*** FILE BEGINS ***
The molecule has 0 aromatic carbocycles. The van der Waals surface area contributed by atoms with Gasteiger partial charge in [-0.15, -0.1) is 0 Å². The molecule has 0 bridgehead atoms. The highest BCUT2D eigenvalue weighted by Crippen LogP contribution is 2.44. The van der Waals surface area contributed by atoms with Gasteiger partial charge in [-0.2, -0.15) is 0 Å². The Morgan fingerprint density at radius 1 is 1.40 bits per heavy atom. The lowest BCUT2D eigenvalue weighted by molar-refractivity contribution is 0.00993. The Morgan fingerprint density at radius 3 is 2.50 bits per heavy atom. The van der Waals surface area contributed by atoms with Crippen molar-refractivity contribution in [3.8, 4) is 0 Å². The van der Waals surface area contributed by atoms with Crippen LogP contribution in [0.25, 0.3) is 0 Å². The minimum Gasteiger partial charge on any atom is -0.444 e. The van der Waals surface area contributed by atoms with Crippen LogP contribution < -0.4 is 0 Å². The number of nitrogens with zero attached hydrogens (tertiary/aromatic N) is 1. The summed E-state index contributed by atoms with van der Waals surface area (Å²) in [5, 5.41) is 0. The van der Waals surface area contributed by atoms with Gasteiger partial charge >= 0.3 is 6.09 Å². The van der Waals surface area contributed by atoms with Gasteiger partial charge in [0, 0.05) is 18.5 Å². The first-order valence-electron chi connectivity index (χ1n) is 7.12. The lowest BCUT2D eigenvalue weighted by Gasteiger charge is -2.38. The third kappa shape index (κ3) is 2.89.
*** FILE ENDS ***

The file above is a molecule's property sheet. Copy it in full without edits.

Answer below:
The molecule has 0 aromatic carbocycles. The van der Waals surface area contributed by atoms with Gasteiger partial charge in [-0.15, -0.1) is 0 Å². The molecule has 0 bridgehead atoms. The highest BCUT2D eigenvalue weighted by Crippen LogP contribution is 2.44. The van der Waals surface area contributed by atoms with Gasteiger partial charge in [-0.2, -0.15) is 0 Å². The Morgan fingerprint density at radius 1 is 1.40 bits per heavy atom. The lowest BCUT2D eigenvalue weighted by molar-refractivity contribution is 0.00993. The Morgan fingerprint density at radius 3 is 2.50 bits per heavy atom. The van der Waals surface area contributed by atoms with Crippen molar-refractivity contribution in [3.8, 4) is 0 Å². The van der Waals surface area contributed by atoms with Crippen LogP contribution in [0.25, 0.3) is 0 Å². The minimum Gasteiger partial charge on any atom is -0.444 e. The van der Waals surface area contributed by atoms with Crippen LogP contribution < -0.4 is 0 Å². The number of nitrogens with zero attached hydrogens (tertiary/aromatic N) is 1. The summed E-state index contributed by atoms with van der Waals surface area (Å²) in [5, 5.41) is 0. The van der Waals surface area contributed by atoms with Gasteiger partial charge >= 0.3 is 6.09 Å². The van der Waals surface area contributed by atoms with Gasteiger partial charge in [0, 0.05) is 18.5 Å². The first-order valence-electron chi connectivity index (χ1n) is 7.12. The lowest BCUT2D eigenvalue weighted by Gasteiger charge is -2.38. The third kappa shape index (κ3) is 2.89.